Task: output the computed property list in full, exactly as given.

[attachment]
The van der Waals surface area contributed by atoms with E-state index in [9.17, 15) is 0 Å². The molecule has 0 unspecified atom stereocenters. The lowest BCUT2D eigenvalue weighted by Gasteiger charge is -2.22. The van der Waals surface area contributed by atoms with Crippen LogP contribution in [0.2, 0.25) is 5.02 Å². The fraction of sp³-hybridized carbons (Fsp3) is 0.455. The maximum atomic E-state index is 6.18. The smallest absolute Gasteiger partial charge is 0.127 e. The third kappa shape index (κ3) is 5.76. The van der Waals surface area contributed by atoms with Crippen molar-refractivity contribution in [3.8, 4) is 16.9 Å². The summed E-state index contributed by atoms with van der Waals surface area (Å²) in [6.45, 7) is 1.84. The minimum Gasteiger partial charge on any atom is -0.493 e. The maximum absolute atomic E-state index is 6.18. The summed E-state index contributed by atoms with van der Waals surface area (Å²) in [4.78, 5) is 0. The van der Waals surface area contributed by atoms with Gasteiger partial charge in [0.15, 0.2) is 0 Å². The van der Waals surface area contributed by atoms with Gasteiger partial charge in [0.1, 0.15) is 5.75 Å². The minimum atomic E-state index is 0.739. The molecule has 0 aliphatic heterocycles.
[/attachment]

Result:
The van der Waals surface area contributed by atoms with E-state index in [9.17, 15) is 0 Å². The molecule has 0 unspecified atom stereocenters. The lowest BCUT2D eigenvalue weighted by Gasteiger charge is -2.22. The van der Waals surface area contributed by atoms with Crippen LogP contribution in [0.2, 0.25) is 5.02 Å². The fraction of sp³-hybridized carbons (Fsp3) is 0.455. The maximum atomic E-state index is 6.18. The smallest absolute Gasteiger partial charge is 0.127 e. The third kappa shape index (κ3) is 5.76. The van der Waals surface area contributed by atoms with Crippen molar-refractivity contribution in [3.8, 4) is 16.9 Å². The summed E-state index contributed by atoms with van der Waals surface area (Å²) in [6.45, 7) is 1.84. The minimum Gasteiger partial charge on any atom is -0.493 e. The maximum absolute atomic E-state index is 6.18. The summed E-state index contributed by atoms with van der Waals surface area (Å²) in [4.78, 5) is 0. The van der Waals surface area contributed by atoms with Gasteiger partial charge in [0.15, 0.2) is 0 Å². The van der Waals surface area contributed by atoms with Gasteiger partial charge in [0.1, 0.15) is 5.75 Å². The minimum atomic E-state index is 0.739. The molecule has 0 aliphatic heterocycles.